New Police Story

(Benny Chan, Hong Kong, 2004)


Jackie Chan does a lot of crying in New Police Story. He (as Kwok-wing) sobs after his miserable fall from glory as a cop, and he weeps over his friends killed in the line of duty. He even cries (and this is rarer for Chan’s star persona) as he professes his love to a girlfriend, Ho-yee (Charlie Yeung) – particularly since, at that moment, she is strapped to a bomb about to explode.


This film marks a return to the Police Story series that, kicking off in 1985, added a lucrative formula to Chan’s already stellar career. Although there are the expected laughs, goofy outtakes under the final credits and dazzling martial arts displays, the Police Story films lean more towards busy plotlines, action scenes centred on guns and bombs, and many opportunities for Chan to emote dramatically.


But today, any film in this vein must compete with the impressive standard set by director Johnnie To in films including Running Out of Time (1999) and Breaking News (2004). So New Police Story is an ambitious urban panorama, featuring a team of villains that treat reality like one enormous video game – the goal of which is to eliminate as many cops as possible.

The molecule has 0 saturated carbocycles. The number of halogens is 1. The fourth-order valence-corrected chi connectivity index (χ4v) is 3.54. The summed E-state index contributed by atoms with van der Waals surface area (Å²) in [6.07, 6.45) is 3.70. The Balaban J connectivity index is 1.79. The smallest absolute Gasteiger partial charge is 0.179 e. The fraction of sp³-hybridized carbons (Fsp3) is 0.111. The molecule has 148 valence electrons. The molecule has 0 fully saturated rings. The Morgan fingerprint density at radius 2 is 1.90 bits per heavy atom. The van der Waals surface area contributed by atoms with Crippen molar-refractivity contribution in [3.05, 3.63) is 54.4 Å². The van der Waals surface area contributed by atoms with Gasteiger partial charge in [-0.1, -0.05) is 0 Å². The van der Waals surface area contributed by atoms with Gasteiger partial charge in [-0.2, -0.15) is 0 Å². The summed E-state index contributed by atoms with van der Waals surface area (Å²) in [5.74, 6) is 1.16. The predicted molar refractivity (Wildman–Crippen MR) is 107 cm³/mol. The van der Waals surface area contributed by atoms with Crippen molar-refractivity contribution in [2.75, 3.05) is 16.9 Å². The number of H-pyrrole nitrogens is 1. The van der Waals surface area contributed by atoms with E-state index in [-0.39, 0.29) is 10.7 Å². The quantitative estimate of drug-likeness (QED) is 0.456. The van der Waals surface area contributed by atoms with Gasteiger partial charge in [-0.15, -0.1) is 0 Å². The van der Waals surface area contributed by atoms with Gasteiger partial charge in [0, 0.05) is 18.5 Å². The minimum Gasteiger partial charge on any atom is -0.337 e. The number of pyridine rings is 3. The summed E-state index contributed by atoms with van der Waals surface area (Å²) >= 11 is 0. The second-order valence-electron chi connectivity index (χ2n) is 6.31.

The criminal mastermind Joe Kwan (Daniel Wu), like his cohorts, is a rather infantile character – a rich kid still wrestling with unresolved parent issues. As a more positive comparison, Kwok-wing is given his own son-figure to manage, in the form of rookie cop Cheng Siu-fung (Nicholas Tse). The parallelism between these good and bad family units is handled smartly by director Benny Chan (who co-helmed Who Am I? [1998] with Jackie, and died at age 58 in 2020).


Jackie Chan has never been able to resist Chaplin-style pathos, and so he begins New Police Story at Kwok-wing’s lowest point, drowning in booze and suffering nightmarish flashbacks, then slowly piecing himself together (with one delightful nod to the 1978 martial arts classic Drunken Master). The slow-motion sequences that are meant to tug at our heartstrings, set to a booming Carl Orff-style score by Tommy Wai, become rather tedious.


But in its second hour, the film really takes off. The action set-pieces make inventive use of vast locations (a building top used by skaters, a toy store, a bus route) and, in the best Chan style, become progressively more hair-raising.


By the time it winds down, New Police Story has become a rousing entertainment – certainly among the best that Chan has made in the 21st century.


MORE Jackie Chan: Jackie Chan's First Strike, Shanghai Noon, Shanghai Knights, The Medallion, Around the World in 80 Days, Rush Hour, Rumble in the Bronx

© Adrian Martin November 2005

Film Critic: Adrian Martin
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